Yonsei Med J.  2013 Jan;54(1):15-20. 10.3349/ymj.2013.54.1.15.

Effects of Art Therapy Using Color on Purpose in Life in Patients with Stroke and Their Caregivers

  • 1Art Institute, Sungshin Women's University, Seoul, Korea.
  • 2Department of Neurosurgery, School of Medicine, Wonkwang University, Iksan, Korea. kangsd@wonkwang.ac.kr


Patients with stroke suffer from physical disabilities, followed by mental instability. Their caregivers also suffer from mental instability. The present study attempted to address the degree and the change of the level of Purpose in Life (PIL) in patients with stroke and caregivers by applying art therapy using colors.
Twenty-eight stroke patients with a good functional recovery or a moderate disability and their 28 caregivers were selected and evaluated. The period of the study between the stroke and color therapy was more than 6 months. Patients and caregivers were divided into the color therapy (28) and control groups (28). A questionnaire, which measures the level of PIL was conducted separately for patients and caregivers prior to the first session of color therapy (2 hours per week, total 16 sessions). The final examination was performed 5 months after the last color therapy session.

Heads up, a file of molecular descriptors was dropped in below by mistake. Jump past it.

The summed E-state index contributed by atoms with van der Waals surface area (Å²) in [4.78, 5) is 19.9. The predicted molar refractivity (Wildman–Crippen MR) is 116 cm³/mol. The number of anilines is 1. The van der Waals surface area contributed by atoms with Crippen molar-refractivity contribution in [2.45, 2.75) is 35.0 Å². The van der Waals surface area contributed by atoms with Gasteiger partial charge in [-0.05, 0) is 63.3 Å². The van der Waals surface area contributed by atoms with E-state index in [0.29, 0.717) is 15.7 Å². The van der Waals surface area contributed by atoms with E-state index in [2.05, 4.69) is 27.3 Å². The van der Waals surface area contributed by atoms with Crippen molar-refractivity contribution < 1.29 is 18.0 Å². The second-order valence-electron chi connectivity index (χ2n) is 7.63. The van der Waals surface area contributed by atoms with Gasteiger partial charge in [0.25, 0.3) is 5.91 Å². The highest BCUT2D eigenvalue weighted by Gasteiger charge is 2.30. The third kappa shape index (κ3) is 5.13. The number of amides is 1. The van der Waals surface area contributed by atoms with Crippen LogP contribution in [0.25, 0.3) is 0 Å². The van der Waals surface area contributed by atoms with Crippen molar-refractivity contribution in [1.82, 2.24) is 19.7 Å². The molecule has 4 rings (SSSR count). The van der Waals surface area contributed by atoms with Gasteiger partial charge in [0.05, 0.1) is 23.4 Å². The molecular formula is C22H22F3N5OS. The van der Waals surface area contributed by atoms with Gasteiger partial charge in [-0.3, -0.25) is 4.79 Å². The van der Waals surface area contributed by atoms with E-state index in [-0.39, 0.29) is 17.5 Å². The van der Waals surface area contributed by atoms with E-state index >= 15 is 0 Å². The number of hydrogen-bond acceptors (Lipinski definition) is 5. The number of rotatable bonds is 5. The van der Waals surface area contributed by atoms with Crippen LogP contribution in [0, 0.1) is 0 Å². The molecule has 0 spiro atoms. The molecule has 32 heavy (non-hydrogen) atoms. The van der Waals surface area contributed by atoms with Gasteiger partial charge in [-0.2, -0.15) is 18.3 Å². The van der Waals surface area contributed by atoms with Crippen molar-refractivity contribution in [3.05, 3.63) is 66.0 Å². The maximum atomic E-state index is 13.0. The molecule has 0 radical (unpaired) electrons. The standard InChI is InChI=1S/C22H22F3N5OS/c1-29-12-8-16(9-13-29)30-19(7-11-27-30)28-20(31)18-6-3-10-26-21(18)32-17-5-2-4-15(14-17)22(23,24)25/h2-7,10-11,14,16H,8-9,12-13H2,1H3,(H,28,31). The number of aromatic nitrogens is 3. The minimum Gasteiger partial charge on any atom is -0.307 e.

There was significant difference between before and after color therapy when the level of PIL was measured both in patients and caregivers (p<0.01). These were the same between the color therapy group, compared with the control group (p<0.01). As color therapy progressed to the late phase, patients and caregivers applied increasing number of colors and color intensity.
These results prove that color therapy will improve PIL of the patients with post-stroke disability and caregivers. Furthermore, color therapy would be a useful adjuvant for improving the quality of life of the patients with stroke and their caregivers.


Stroke; art therapy; color; purpose in life

MeSH Terms

Aged, 80 and over
Art Therapy/*methods
Middle Aged
*Quality of Life
Time Factors
Treatment Outcome


  • Fig. 1 The color aspect of patients with stroke (ellipse) and their caregivers' (rectangle) early phase (left) and late phase (right). The overall color intensity chosen by patients and caregivers was low and their reactions to colors and application did not vary at the early phase. As the color therapy progressed to the late phase, the color intensity and applied number of colors increased.


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